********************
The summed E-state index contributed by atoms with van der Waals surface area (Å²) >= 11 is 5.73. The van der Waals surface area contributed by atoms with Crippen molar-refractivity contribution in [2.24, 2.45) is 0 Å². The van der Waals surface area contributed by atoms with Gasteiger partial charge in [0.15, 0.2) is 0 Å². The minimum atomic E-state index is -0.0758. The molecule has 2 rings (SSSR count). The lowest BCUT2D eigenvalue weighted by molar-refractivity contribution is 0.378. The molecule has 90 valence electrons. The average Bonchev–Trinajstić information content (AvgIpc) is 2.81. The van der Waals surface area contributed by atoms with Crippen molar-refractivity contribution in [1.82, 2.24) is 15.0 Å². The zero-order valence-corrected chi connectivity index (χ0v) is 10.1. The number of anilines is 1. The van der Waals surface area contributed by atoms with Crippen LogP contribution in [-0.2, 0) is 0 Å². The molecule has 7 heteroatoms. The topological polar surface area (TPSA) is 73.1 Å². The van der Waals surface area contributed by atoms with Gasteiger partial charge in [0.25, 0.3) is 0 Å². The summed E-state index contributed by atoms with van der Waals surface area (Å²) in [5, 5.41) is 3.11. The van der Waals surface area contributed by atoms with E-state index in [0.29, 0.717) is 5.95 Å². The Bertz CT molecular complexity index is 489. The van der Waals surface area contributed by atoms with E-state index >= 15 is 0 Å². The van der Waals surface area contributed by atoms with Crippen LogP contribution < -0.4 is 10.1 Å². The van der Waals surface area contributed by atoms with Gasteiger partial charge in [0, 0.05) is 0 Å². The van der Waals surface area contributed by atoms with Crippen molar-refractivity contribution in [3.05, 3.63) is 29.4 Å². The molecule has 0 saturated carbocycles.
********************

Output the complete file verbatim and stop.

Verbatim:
The summed E-state index contributed by atoms with van der Waals surface area (Å²) >= 11 is 5.73. The van der Waals surface area contributed by atoms with Crippen molar-refractivity contribution in [2.24, 2.45) is 0 Å². The van der Waals surface area contributed by atoms with Gasteiger partial charge in [0.15, 0.2) is 0 Å². The minimum atomic E-state index is -0.0758. The molecule has 2 rings (SSSR count). The lowest BCUT2D eigenvalue weighted by molar-refractivity contribution is 0.378. The molecule has 90 valence electrons. The average Bonchev–Trinajstić information content (AvgIpc) is 2.81. The van der Waals surface area contributed by atoms with Crippen molar-refractivity contribution in [1.82, 2.24) is 15.0 Å². The zero-order valence-corrected chi connectivity index (χ0v) is 10.1. The number of anilines is 1. The van der Waals surface area contributed by atoms with Crippen LogP contribution in [-0.2, 0) is 0 Å². The molecule has 7 heteroatoms. The topological polar surface area (TPSA) is 73.1 Å². The van der Waals surface area contributed by atoms with Gasteiger partial charge in [0.25, 0.3) is 0 Å². The summed E-state index contributed by atoms with van der Waals surface area (Å²) in [5, 5.41) is 3.11. The van der Waals surface area contributed by atoms with E-state index in [0.29, 0.717) is 5.95 Å². The Bertz CT molecular complexity index is 489. The van der Waals surface area contributed by atoms with E-state index >= 15 is 0 Å². The van der Waals surface area contributed by atoms with Crippen LogP contribution < -0.4 is 10.1 Å². The van der Waals surface area contributed by atoms with Gasteiger partial charge in [0, 0.05) is 0 Å². The van der Waals surface area contributed by atoms with Crippen molar-refractivity contribution in [3.05, 3.63) is 29.4 Å². The molecule has 0 saturated carbocycles.